It took twenty years for Robert Hansen to be discovered when he was doing his final dead drop. He left important intelligence under a bridge for the Russians to pick it up. No doubt he was one of the most highly capable double spies in US history. He had been spying for three different Soviet and Russian intelligence agencies in the 80s and 90s when working in counterintelligence for the FBI. At one point he even lead the investigation against himself when the FBI got suspicious of a mole. Hanssen was also one of the first ‘moles’ or ‘insiders’ who used some basic hacking techniques to attain information from the FBI computers. He caused unprecedented damage to the FBI, its operations and its people. Before his arrest, the FBI’s security program was based on trust. Pre-employment screenings were limited and in-employment screenings non-existent. This incident raised the awareness that simply trusting people with such secrets could not be maintained. It required a new vision on managing insider risks.
The internet fundamentally changed the problem of ‘insiders’
If we fast forward to this day and age. Computers are fully intertwined with our lives, and the internet changed insider risks on all levels. This includes our responses to minimize the risk. Part of our world has moved from the physical to online space. The majority of organizations have become totally digitalized and the internet is being used for distribution. We did too, including our behaviours, our work life (working from the cloud) and our private life (FaceBook) and both lives have become intertwined. Access to and availability of information is now heavily facilitated by the internet and all at very high speed. The flip side of this is the increased vulnerability to information leaks. Chelsey Manning and Edward Snowden have demonstrated the vast amount of information that can be taken from even the most secured agencies in the world, but they’ve also been able to have a global reach by distributing this information via the internet at great speed. The impact has, hence, been gigantic.
Insider versus whistle blower
Both Manning and Snowden instigated and even polarized the debate between whistle blowing or being an ‘insider’. To a certain extent this poses the question of who did actually ‘derail’: the person or the organization or even the institute of the government. Their cases pose an important point that, whatever label it has, there is always a responsibility of an organization to uphold strong ethical standards and have proper processes, procedures and care for the employee to promote and uphold a healthy culture of trust. At the same time this organizational ‘health’ and care for the employee means that there needs to be a good understanding of indicators of ‘derailing’ employees. And here’s the good news: people don’t derail instantly. Case upon case have shown it’s a gradual process in which the environment plays its part and, thus, is also part of the solution.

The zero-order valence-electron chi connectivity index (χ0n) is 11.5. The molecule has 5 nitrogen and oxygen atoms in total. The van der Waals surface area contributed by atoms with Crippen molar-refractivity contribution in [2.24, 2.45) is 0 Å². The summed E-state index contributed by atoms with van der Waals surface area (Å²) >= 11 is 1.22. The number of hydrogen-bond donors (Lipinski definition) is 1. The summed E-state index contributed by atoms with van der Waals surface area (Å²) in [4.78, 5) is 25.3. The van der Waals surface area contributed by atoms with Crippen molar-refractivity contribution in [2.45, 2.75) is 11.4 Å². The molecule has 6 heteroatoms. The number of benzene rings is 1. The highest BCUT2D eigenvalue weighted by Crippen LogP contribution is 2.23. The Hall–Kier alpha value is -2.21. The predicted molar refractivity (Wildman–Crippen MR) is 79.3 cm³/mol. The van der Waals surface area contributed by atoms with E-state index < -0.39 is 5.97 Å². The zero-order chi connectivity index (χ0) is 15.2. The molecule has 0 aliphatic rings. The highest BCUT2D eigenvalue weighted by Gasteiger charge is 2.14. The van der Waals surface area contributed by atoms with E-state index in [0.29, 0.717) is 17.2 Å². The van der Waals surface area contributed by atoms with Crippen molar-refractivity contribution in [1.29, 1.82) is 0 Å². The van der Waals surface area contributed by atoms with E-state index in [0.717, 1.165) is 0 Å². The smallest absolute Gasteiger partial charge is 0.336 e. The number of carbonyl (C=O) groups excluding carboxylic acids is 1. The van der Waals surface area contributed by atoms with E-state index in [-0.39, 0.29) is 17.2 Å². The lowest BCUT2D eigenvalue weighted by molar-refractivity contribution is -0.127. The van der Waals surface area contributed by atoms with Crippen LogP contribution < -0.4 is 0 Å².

Roads to derailment
Debates about right or wrong, insider or whistle-blower have often clouded similarities between people accused of espionage, theft of intellectual property, sabotage or acts of violence. Perhaps surprisingly, there are clear commonalities in disgruntled individuals in their predispositions, motivation, experiences and interactions with their environment.
Understanding there is a pathway is understanding there are options for prevention, detecting and early response. The “critical pathway to insider violations” (Shaw and Sellers) explains there’s a pattern with cumulative risk factors, but also that there’s a role for the environment to mitigate the risk. So why is this important to know?
Solutions require a comprehensive effort in technology, processes but especially people
Depending on risk profile and risk appetite, companies are offering technological solutions to organizations to gain a better understanding of employee online behaviour and to intervene early if employees cross ethnical and organizational boundaries. Nowadays all activity is online and the risks have also moved to the online space. However, the pathway explains this can never be a standalone solution and neither a starting point for a solution. The ‘why’ comes first. Why is such a solution needed? This comes down to first and foremost understanding organizational, system and employee risks. As a consequence proportionate actions can and should be taken to maintain a safe working environment for all. With respect for company culture.
The pathway or road to derailment also indicates the need for comprehensive action. Action and due care towards the employee every step of his/her way: from recruitment towards end of employment or even longer. Actions towards the organization internally include the mentioned risk assessments, policies and controls, detection, incident and response mechanisms, governance and living by the book. Practicing what you preach!
No quick fixes!
There is no one quick fix, but there are good steps to take that will improve organizational strength to manage such risks, both on the technical as well as non-technical side. Digitalization requires a more systematic approach for systems to be built and operated to detect early warning signals. However, we don’t just live and work online, we are still physically present somewhere as well and hopefully interacting too! Often times, your employees are said to be your weakness but let them be your strength in detecting odd, off the mark behaviours. Not even because they could be derailing, but because you care for each other’s wellbeing. When you get to work tomorrow, try to be aware of your colleagues’ personal and professional stressors and what can be done about it!